• I wish I would make that up. You should see some of the comments on here in defense of the Khan Academy. I have never seen such abject stupidity. There was a high school student who posted his/her reasonable thoughts on the KA and put all of the supposed adults to shame. I think I might make a separate post that compiles all of the stupid Khan Academy comments that have been left on this site. It boggles the mind.

  4. There are myriad issues with Khan Academy. One of my biggest gripes is that it is one size fits few:

  5. Thanks for calling out my comment. I’m happy that you want to continue the conversation.

    Unfortunately, I still don’t quite understand where your defensiveness comes from, and I think you’re still making arguments that don’t make sense. In part, I think this is because you’re not arguing with me – you’re arguing with someone who I can’t see. I’m sure that argument is very important to you, but it’s not really terribly interesting from anyone not playing inside baseball.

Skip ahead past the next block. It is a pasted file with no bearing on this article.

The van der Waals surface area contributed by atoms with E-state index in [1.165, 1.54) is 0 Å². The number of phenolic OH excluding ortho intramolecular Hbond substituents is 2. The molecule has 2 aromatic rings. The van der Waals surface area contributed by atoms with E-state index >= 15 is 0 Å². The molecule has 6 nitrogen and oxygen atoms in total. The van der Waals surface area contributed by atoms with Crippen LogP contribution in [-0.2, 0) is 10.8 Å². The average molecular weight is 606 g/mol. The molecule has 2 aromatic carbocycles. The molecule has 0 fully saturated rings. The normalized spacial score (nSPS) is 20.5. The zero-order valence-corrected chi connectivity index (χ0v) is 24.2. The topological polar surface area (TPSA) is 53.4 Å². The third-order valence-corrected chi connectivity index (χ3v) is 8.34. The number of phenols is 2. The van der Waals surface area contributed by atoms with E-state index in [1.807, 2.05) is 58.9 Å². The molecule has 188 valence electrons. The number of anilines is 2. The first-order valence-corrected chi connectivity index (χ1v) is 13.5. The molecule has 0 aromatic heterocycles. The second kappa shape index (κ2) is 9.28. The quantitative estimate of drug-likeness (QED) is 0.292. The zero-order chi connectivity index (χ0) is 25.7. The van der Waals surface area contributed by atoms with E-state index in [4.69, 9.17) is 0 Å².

The crux of your continued misunderstanding, I think, is encapsulated in your phrase, dramatically given its own paragraph:

    “Guess what? A kid cannot ask the Khan Academy any questions.”

    This is true! It’s so important that it’s worth mentioning some other things that kids can’t ask questions of:

    A kid cannot ask a book any questions.

    A kid cannot ask a chalkboard any question.

    A kid cannot ask a pencil any questions.

    A kid cannot ask a bicycle any questions.

    A kid cannot ask a piece of chopped liver any questions

    A kid using Khan Academy does, of course, ask questions, just like kids using books, chalkboards, and pencils ask questions. The people they ask questions of include other kids, parents, and — of course — their teachers.

    The point here is that I, and at least some of your other commenters, have tried to make the point repeatedly that Khan Academy is a tool, and it’s a tool that we have seen that it is possible to use to some good effect. Your response is to continue the strawman conversation with the invisible people in your head who are telling you that teachers all suck and Khan Academy robots should be installed to replace you.